3. Control of organizational and corporate placed content will be another challenge facing marketing communications.
  4. Managing consistent messaging and content across the social network and traditional corporate communications pathways will be difficult.
  5. Understanding and measuring the tonality and effect of social media content is evolving.

This is my analysis of the Symbiosis study and this is what I call “reading the data,” and “visioning-out” the impact of the new disruptor of communications, the SMPG. As I have said many times before the social media groups are the new word of mouth marketing platforms. Startup companies need to pay close attention to this major trend in communications, which may level the playing field with competitors large and small. Startup companies that react to the market are generally the losers, those that act, win.

Again, I welcome your comments.  This week’s Personality of Fish looks at Fish Schools, the Social Media Peer Groups of the ocean.

Personality of Fish: Communities of Fish

At some point in their existence most species of fish join a community and begin a migration, salmon are anadromous, eels are catadromous, and herring, shad, mackerel, anchovies, sardines and even tuna spend most of their lives in schools together.  There are various reasons for schooling or shoaling together and most revolve around reproduction, feeding and avoiding predators. Schooling fish employ highly sophisticated means of communications to stay together in tight schools that provide a confusing mass to predators in the open sea or estuary.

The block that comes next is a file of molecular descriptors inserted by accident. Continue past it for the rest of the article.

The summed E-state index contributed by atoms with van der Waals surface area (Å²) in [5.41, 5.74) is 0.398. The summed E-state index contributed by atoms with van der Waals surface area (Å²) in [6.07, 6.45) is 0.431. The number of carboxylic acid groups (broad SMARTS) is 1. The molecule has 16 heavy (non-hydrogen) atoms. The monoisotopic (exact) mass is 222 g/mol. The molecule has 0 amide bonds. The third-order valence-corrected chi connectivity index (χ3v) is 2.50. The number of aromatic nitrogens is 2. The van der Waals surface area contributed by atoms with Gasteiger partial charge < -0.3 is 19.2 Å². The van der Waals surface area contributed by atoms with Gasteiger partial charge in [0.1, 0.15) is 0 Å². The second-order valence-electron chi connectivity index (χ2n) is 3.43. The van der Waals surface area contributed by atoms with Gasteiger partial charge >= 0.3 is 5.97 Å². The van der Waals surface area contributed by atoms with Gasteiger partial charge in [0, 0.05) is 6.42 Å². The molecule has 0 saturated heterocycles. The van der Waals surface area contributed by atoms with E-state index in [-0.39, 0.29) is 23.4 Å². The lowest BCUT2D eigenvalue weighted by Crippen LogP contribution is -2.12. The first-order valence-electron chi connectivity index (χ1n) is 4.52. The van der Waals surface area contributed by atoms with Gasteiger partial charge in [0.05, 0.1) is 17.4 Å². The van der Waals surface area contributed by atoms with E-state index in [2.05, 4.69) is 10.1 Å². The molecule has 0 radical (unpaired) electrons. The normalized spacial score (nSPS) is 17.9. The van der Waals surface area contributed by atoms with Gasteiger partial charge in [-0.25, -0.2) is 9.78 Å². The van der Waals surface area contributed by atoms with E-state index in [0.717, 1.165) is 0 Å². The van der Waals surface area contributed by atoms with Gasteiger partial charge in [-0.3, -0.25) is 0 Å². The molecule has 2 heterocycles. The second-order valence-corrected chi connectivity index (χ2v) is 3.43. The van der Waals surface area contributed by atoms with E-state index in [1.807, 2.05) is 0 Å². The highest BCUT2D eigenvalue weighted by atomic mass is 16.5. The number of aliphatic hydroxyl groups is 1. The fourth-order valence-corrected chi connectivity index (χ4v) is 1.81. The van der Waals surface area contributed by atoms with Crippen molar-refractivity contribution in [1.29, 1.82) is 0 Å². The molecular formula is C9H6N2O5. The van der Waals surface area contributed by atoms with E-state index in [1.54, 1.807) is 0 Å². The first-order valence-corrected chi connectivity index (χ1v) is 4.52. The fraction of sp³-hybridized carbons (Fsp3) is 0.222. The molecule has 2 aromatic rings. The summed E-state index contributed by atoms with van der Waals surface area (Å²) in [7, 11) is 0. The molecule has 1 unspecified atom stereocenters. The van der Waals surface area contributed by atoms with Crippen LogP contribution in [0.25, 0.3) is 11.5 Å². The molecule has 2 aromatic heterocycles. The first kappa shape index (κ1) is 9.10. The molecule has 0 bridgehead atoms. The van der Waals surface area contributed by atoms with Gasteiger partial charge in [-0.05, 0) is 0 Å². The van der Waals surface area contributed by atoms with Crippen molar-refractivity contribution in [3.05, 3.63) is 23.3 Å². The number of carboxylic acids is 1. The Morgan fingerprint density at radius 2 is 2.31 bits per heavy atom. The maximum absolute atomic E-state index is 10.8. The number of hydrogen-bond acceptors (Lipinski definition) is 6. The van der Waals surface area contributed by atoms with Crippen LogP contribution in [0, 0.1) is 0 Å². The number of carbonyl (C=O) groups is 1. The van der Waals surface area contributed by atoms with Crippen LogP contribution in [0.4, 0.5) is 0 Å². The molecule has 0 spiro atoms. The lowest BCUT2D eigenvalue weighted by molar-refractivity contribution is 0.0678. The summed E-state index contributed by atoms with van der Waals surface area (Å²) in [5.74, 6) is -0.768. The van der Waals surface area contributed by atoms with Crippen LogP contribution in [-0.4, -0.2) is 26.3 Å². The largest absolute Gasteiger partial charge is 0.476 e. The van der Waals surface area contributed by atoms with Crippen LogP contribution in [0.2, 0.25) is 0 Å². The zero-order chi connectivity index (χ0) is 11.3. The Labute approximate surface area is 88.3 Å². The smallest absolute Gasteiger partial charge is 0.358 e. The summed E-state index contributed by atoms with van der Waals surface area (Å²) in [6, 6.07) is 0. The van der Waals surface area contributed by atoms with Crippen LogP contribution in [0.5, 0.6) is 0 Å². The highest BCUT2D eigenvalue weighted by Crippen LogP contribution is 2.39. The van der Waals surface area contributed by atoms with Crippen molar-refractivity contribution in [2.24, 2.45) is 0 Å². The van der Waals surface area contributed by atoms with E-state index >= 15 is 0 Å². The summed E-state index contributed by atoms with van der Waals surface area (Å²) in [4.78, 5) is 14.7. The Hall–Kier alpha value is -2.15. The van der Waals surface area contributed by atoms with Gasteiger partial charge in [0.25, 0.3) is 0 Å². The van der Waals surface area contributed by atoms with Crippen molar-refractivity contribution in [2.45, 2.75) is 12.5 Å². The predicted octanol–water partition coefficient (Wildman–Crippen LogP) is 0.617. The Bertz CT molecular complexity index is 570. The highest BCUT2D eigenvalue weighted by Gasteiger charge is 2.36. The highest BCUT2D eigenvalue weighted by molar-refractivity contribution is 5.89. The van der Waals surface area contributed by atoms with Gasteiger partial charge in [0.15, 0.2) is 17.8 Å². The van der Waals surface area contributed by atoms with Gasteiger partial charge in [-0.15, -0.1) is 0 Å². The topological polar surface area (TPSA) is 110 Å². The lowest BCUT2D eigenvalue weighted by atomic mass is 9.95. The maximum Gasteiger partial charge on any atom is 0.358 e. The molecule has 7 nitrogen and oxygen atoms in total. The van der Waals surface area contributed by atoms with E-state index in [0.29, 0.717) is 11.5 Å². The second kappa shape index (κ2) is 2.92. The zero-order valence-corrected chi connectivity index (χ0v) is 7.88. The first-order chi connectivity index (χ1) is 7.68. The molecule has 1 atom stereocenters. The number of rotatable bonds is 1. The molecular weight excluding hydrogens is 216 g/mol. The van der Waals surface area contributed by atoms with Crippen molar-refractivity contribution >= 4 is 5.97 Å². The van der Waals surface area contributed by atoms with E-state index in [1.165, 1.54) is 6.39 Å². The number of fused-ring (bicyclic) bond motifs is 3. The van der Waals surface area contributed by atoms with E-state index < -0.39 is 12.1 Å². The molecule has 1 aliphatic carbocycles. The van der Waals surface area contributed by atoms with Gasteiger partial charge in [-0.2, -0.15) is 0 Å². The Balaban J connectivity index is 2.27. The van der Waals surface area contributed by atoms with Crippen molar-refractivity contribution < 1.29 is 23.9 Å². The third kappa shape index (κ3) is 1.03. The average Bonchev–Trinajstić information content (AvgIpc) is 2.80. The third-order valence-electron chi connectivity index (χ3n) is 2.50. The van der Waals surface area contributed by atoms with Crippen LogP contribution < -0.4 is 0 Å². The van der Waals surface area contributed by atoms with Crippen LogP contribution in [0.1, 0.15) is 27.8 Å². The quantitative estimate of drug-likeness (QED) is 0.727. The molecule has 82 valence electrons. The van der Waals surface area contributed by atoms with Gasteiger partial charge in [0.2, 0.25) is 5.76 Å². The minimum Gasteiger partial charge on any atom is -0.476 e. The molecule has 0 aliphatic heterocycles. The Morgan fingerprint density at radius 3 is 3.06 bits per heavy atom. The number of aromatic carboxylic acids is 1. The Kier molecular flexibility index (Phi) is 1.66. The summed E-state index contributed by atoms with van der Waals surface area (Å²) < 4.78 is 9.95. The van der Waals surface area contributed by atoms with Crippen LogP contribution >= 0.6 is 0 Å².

The communications platform that enables this comes from a lateral line that runs down the middle of the fish. Lateral lines are thought to provide electro and olfactory sensory apparatus, in addition to the ability to sense movement and vibration such as we discussed in earlier posts about sharks. In the shark, lateral lines are also thought to sense magnetic fields and we discussed this in detail earlier this year (the Ampullaee of Lorenzini). As with many of the ocean’s creatures lateral lines in fish have been generally understudied.

Fisheries Management of Schooling Fishes

Before the advent of modern fishing methods, such a seines, purse seines, gill nets and Yankee otter trawls, hundreds of millions of American shad, herring, sardines and anchovies could be seen and harvested off our coasts. The schooling of these fish meant the beginning of the end for many species including the Northwest Atlantic Herring, shad, and the Pacific coast’s anchovies and sardines. In my home town and where I live now huge fisheries industries where built on these species, however, fishing pressure and lack of government and industry regulations has in some cases irreversibly destroyed these precious stocks.  The last great stocks of schooling fishes include the tuna and swordfish, both these species are under serious pressure from continued mismanagement by the National Marine Fisheries Service, state and local government agencies and the industries that can’t police themselves. As I have said before there is nothing sustainable about fisheries management in this country or the world for that matter. Until next time I wish you great selling and marketing in the millennium .

Photo Caption: Wooden Sculpture of the endangered Giant Blue fin Tuna, September 2009 Captain Kid bar Woods Hole, MA.